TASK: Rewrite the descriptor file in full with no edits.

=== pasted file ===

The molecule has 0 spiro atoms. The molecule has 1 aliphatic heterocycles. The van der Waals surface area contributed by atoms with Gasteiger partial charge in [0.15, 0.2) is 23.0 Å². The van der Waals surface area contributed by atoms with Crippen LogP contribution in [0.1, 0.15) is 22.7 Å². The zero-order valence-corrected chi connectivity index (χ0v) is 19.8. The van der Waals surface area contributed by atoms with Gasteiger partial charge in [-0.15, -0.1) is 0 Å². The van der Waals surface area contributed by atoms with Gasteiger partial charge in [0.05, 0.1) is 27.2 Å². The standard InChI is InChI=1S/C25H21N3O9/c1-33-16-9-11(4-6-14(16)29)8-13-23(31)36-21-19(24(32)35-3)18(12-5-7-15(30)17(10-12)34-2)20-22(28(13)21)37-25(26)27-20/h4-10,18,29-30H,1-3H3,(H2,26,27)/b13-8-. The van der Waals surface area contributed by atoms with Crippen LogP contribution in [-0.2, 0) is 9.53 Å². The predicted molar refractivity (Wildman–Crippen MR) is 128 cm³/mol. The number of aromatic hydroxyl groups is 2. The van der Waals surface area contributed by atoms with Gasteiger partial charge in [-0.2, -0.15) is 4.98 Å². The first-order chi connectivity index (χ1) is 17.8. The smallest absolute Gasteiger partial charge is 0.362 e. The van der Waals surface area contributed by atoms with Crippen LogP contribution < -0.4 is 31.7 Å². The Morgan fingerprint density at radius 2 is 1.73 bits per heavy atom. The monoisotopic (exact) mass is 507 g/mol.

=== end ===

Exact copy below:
The molecule has 0 spiro atoms. The molecule has 1 aliphatic heterocycles. The van der Waals surface area contributed by atoms with Gasteiger partial charge in [0.15, 0.2) is 23.0 Å². The van der Waals surface area contributed by atoms with Crippen LogP contribution in [0.1, 0.15) is 22.7 Å². The zero-order valence-corrected chi connectivity index (χ0v) is 19.8. The van der Waals surface area contributed by atoms with Gasteiger partial charge in [-0.15, -0.1) is 0 Å². The van der Waals surface area contributed by atoms with Gasteiger partial charge in [0.05, 0.1) is 27.2 Å². The standard InChI is InChI=1S/C25H21N3O9/c1-33-16-9-11(4-6-14(16)29)8-13-23(31)36-21-19(24(32)35-3)18(12-5-7-15(30)17(10-12)34-2)20-22(28(13)21)37-25(26)27-20/h4-10,18,29-30H,1-3H3,(H2,26,27)/b13-8-. The van der Waals surface area contributed by atoms with Crippen LogP contribution in [-0.2, 0) is 9.53 Å². The predicted molar refractivity (Wildman–Crippen MR) is 128 cm³/mol. The number of aromatic hydroxyl groups is 2. The van der Waals surface area contributed by atoms with Gasteiger partial charge in [-0.2, -0.15) is 4.98 Å². The first-order chi connectivity index (χ1) is 17.8. The smallest absolute Gasteiger partial charge is 0.362 e. The van der Waals surface area contributed by atoms with Crippen LogP contribution < -0.4 is 31.7 Å². The Morgan fingerprint density at radius 2 is 1.73 bits per heavy atom. The monoisotopic (exact) mass is 507 g/mol.